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Incorporating considerations of health impacts into land use development approval processes
Development of a health background study framework

Original Article By: Brent W. Moloughney and Gayle E. Bursey and Jana Neumann
Canadian journal of Public Health, supplement 1 (2015) eS33
Major Topic: Governance
Minor Topic: Land Use

Précis:

Health promotion has limited effects in advancing physical activity because the need for physical activity has been systematically removed. The built environment can be a help or a hindrance to a population's health levels. Evidence based reviews suggest a broad range of health conducive policies.

Some population health advancing policies are: 1) infrastructure for bicycling and walking; 2) local schools within walking distance; 3) public transportation services; 4) mixed use development with mixed access to residential, school, work, retail and public spaces; 5) enhanced personal and traffic safety in place of common physical activity; and 6) improved walkability or pedestrianism.

Applications of policies to encourage physical activities also come with serendipitous benefits: 1) reduced traffic-caused air pollution; 2) improved mental health and social well-being; 3) transportation equity; and 4) better support for aging populations.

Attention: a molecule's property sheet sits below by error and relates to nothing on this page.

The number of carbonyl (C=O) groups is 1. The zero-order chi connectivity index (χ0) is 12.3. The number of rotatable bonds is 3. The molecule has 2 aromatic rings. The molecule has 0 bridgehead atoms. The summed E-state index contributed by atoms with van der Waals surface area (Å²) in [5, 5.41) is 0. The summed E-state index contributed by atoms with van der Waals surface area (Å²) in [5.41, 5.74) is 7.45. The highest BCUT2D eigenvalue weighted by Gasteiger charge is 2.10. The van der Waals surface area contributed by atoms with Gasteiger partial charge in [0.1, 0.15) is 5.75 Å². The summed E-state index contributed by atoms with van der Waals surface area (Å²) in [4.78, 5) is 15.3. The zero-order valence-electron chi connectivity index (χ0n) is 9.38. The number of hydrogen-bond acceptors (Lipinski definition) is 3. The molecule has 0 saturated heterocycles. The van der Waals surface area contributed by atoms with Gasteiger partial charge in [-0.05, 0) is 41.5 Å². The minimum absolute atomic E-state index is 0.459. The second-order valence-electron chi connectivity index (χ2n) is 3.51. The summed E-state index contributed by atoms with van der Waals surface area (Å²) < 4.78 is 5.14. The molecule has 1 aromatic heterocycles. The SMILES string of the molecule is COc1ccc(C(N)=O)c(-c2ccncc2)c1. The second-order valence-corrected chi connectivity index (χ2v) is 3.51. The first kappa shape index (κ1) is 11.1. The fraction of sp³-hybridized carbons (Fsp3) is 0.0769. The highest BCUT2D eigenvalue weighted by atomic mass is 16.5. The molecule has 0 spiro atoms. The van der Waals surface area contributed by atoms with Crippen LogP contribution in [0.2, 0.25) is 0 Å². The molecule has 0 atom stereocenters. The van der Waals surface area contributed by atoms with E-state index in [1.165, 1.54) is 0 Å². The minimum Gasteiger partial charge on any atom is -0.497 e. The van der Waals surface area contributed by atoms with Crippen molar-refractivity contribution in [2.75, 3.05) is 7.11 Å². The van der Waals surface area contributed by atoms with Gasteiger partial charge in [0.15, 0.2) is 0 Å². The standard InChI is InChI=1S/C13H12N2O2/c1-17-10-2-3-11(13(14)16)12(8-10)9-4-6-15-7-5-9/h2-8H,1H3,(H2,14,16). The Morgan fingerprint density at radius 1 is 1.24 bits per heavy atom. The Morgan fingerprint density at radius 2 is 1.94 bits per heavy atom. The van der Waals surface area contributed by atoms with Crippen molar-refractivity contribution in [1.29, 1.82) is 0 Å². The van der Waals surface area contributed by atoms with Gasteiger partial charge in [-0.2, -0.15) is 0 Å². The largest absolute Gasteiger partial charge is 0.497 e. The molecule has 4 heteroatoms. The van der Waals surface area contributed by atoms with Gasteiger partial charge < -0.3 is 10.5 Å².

Urban planners and Public health should work together to develop frame works to integrate health considerations on to the many levels of plans (from the Official Plan to the individual Site Plans) so as to promote positive health outcomes in land use policies and procedures and a more healthy development model.

Toronto and the Peel region have moved forward on this incrementally. First they compiled a Health Development Index (HDI) made up of the seven elements of the built environment that the empirical evidence has shown to have the highest association with health. The seven elements are: 1) density; 2) service proximity; 3) land use mix; 4) street connectivity; 5) road network and sidewalk characteristics; 6) reduced parking; and 7) Aesthetics and human scale.

Second, in consultation with stakeholders and a situational assessment it was decided by the Peel region that a new and separate tool was needed to facilitate a complete and publicly transparent implementation process. Hence a Health Background Study (HBS) was arrived at.

A Health Background Study's Terms of Reference (ToR) give guidance on the study requirements developers need to address as they prepare their application. For each element in the HDI minimum standards based on best practices and expert study were developed. The ToR led to minor adjustments through consultations and the creation of a user guide.

The Peel Region and their municipal governments are currently adjusting their Official Plans to allow for the use of a HBS. They will also need to adjust by-laws, community improvement plans, transportation master plans, urban design guidelines and secondary plans. Some municipalities in the Peel region are already requiring health assessments as part of a complete application for development proposals.

Added on: 2015-04-06 14:10:45
Précis by: James Jeff McLaren
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